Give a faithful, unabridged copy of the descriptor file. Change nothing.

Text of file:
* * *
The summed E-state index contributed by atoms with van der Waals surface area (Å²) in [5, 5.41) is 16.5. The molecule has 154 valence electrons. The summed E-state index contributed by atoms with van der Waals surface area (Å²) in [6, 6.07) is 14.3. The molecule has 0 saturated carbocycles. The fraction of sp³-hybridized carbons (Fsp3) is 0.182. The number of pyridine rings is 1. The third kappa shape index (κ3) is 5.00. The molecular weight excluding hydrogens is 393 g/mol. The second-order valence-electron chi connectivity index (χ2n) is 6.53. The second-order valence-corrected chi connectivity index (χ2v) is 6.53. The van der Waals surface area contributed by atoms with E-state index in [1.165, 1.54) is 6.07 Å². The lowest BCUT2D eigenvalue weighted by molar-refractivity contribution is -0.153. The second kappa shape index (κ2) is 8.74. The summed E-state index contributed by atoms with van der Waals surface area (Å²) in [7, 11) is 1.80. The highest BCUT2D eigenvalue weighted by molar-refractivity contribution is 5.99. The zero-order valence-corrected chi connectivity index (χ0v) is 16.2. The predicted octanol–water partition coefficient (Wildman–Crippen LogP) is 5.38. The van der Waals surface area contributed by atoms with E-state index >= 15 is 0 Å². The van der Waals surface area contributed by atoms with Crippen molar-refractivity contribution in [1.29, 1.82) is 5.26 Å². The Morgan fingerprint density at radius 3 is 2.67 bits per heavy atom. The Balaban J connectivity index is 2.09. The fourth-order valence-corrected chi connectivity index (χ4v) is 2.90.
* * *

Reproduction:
The summed E-state index contributed by atoms with van der Waals surface area (Å²) in [5, 5.41) is 16.5. The molecule has 154 valence electrons. The summed E-state index contributed by atoms with van der Waals surface area (Å²) in [6, 6.07) is 14.3. The molecule has 0 saturated carbocycles. The fraction of sp³-hybridized carbons (Fsp3) is 0.182. The number of pyridine rings is 1. The third kappa shape index (κ3) is 5.00. The molecular weight excluding hydrogens is 393 g/mol. The second-order valence-electron chi connectivity index (χ2n) is 6.53. The second-order valence-corrected chi connectivity index (χ2v) is 6.53. The van der Waals surface area contributed by atoms with E-state index in [1.165, 1.54) is 6.07 Å². The lowest BCUT2D eigenvalue weighted by molar-refractivity contribution is -0.153. The second kappa shape index (κ2) is 8.74. The summed E-state index contributed by atoms with van der Waals surface area (Å²) in [7, 11) is 1.80. The highest BCUT2D eigenvalue weighted by molar-refractivity contribution is 5.99. The zero-order valence-corrected chi connectivity index (χ0v) is 16.2. The predicted octanol–water partition coefficient (Wildman–Crippen LogP) is 5.38. The van der Waals surface area contributed by atoms with E-state index >= 15 is 0 Å². The van der Waals surface area contributed by atoms with Crippen molar-refractivity contribution in [1.29, 1.82) is 5.26 Å². The Morgan fingerprint density at radius 3 is 2.67 bits per heavy atom. The Balaban J connectivity index is 2.09. The fourth-order valence-corrected chi connectivity index (χ4v) is 2.90.